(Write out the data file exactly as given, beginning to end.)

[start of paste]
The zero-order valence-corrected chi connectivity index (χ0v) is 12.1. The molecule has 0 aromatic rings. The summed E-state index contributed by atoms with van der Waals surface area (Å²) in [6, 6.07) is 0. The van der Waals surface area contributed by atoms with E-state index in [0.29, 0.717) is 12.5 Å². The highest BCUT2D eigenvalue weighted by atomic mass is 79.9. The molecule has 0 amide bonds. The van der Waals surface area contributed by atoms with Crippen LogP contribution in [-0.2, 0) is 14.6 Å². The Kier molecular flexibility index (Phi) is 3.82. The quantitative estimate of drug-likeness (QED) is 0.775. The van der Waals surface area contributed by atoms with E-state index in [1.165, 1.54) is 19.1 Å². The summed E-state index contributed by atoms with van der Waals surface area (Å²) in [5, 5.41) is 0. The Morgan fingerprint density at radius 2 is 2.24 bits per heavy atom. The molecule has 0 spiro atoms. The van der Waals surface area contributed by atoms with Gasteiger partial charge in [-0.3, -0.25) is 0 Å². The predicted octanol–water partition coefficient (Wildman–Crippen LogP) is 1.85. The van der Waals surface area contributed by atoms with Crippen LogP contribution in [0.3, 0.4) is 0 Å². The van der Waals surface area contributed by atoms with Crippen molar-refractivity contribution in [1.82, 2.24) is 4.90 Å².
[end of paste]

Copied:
The zero-order valence-corrected chi connectivity index (χ0v) is 12.1. The molecule has 0 aromatic rings. The summed E-state index contributed by atoms with van der Waals surface area (Å²) in [6, 6.07) is 0. The van der Waals surface area contributed by atoms with E-state index in [0.29, 0.717) is 12.5 Å². The highest BCUT2D eigenvalue weighted by atomic mass is 79.9. The molecule has 0 amide bonds. The van der Waals surface area contributed by atoms with Crippen LogP contribution in [-0.2, 0) is 14.6 Å². The Kier molecular flexibility index (Phi) is 3.82. The quantitative estimate of drug-likeness (QED) is 0.775. The van der Waals surface area contributed by atoms with E-state index in [1.165, 1.54) is 19.1 Å². The summed E-state index contributed by atoms with van der Waals surface area (Å²) in [5, 5.41) is 0. The Morgan fingerprint density at radius 2 is 2.24 bits per heavy atom. The molecule has 0 spiro atoms. The van der Waals surface area contributed by atoms with Gasteiger partial charge in [-0.3, -0.25) is 0 Å². The predicted octanol–water partition coefficient (Wildman–Crippen LogP) is 1.85. The van der Waals surface area contributed by atoms with Crippen LogP contribution in [0.3, 0.4) is 0 Å². The van der Waals surface area contributed by atoms with Crippen molar-refractivity contribution in [1.82, 2.24) is 4.90 Å².